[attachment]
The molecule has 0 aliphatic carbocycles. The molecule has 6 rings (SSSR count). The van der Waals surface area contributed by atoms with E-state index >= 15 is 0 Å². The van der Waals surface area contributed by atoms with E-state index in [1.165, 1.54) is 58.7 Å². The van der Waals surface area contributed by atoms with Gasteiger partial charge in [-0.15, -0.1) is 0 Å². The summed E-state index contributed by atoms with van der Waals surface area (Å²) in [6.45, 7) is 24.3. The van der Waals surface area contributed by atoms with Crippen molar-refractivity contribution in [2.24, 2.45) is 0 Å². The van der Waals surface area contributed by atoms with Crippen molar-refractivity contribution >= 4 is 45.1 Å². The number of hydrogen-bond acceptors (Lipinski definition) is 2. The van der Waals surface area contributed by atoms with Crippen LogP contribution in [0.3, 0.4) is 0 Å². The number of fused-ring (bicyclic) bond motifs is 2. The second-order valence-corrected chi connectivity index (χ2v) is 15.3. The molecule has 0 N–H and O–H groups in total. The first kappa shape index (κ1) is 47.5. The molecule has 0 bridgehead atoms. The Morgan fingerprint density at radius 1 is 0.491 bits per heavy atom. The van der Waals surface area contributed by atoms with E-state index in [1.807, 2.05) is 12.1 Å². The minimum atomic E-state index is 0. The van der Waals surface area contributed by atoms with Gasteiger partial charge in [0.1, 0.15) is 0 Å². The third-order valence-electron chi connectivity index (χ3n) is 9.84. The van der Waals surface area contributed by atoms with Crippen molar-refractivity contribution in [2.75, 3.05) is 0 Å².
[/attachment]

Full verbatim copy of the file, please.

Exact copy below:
The molecule has 0 aliphatic carbocycles. The molecule has 6 rings (SSSR count). The van der Waals surface area contributed by atoms with E-state index >= 15 is 0 Å². The van der Waals surface area contributed by atoms with E-state index in [1.165, 1.54) is 58.7 Å². The van der Waals surface area contributed by atoms with Gasteiger partial charge in [-0.15, -0.1) is 0 Å². The summed E-state index contributed by atoms with van der Waals surface area (Å²) in [6.45, 7) is 24.3. The van der Waals surface area contributed by atoms with Crippen molar-refractivity contribution in [2.24, 2.45) is 0 Å². The van der Waals surface area contributed by atoms with Crippen molar-refractivity contribution >= 4 is 45.1 Å². The number of hydrogen-bond acceptors (Lipinski definition) is 2. The van der Waals surface area contributed by atoms with Crippen LogP contribution in [0.3, 0.4) is 0 Å². The number of fused-ring (bicyclic) bond motifs is 2. The second-order valence-corrected chi connectivity index (χ2v) is 15.3. The molecule has 0 N–H and O–H groups in total. The first kappa shape index (κ1) is 47.5. The molecule has 0 bridgehead atoms. The Morgan fingerprint density at radius 1 is 0.491 bits per heavy atom. The van der Waals surface area contributed by atoms with E-state index in [1.807, 2.05) is 12.1 Å². The minimum atomic E-state index is 0. The van der Waals surface area contributed by atoms with Gasteiger partial charge in [0.1, 0.15) is 0 Å². The third-order valence-electron chi connectivity index (χ3n) is 9.84. The van der Waals surface area contributed by atoms with Crippen molar-refractivity contribution in [2.75, 3.05) is 0 Å².